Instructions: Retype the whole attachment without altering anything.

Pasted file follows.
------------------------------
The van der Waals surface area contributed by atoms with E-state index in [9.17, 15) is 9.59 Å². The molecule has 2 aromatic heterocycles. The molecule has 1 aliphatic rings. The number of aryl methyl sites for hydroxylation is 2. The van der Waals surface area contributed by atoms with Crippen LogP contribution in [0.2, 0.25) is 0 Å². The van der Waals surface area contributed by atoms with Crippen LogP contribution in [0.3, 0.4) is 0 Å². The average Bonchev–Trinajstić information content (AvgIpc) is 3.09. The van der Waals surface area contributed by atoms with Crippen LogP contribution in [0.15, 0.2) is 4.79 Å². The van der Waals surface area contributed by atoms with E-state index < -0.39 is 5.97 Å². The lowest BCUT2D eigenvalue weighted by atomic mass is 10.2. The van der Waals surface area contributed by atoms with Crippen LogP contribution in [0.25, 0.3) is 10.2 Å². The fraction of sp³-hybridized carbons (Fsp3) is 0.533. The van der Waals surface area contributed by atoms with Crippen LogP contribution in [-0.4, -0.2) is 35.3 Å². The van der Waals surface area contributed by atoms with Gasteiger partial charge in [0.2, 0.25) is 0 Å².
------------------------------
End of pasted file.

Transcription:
The van der Waals surface area contributed by atoms with E-state index in [9.17, 15) is 9.59 Å². The molecule has 2 aromatic heterocycles. The molecule has 1 aliphatic rings. The number of aryl methyl sites for hydroxylation is 2. The van der Waals surface area contributed by atoms with Crippen LogP contribution in [0.2, 0.25) is 0 Å². The van der Waals surface area contributed by atoms with Crippen LogP contribution in [0.3, 0.4) is 0 Å². The average Bonchev–Trinajstić information content (AvgIpc) is 3.09. The van der Waals surface area contributed by atoms with Crippen LogP contribution in [0.15, 0.2) is 4.79 Å². The van der Waals surface area contributed by atoms with E-state index < -0.39 is 5.97 Å². The lowest BCUT2D eigenvalue weighted by atomic mass is 10.2. The van der Waals surface area contributed by atoms with Crippen LogP contribution in [0.25, 0.3) is 10.2 Å². The fraction of sp³-hybridized carbons (Fsp3) is 0.533. The van der Waals surface area contributed by atoms with Crippen LogP contribution in [-0.4, -0.2) is 35.3 Å². The van der Waals surface area contributed by atoms with Gasteiger partial charge in [0.2, 0.25) is 0 Å².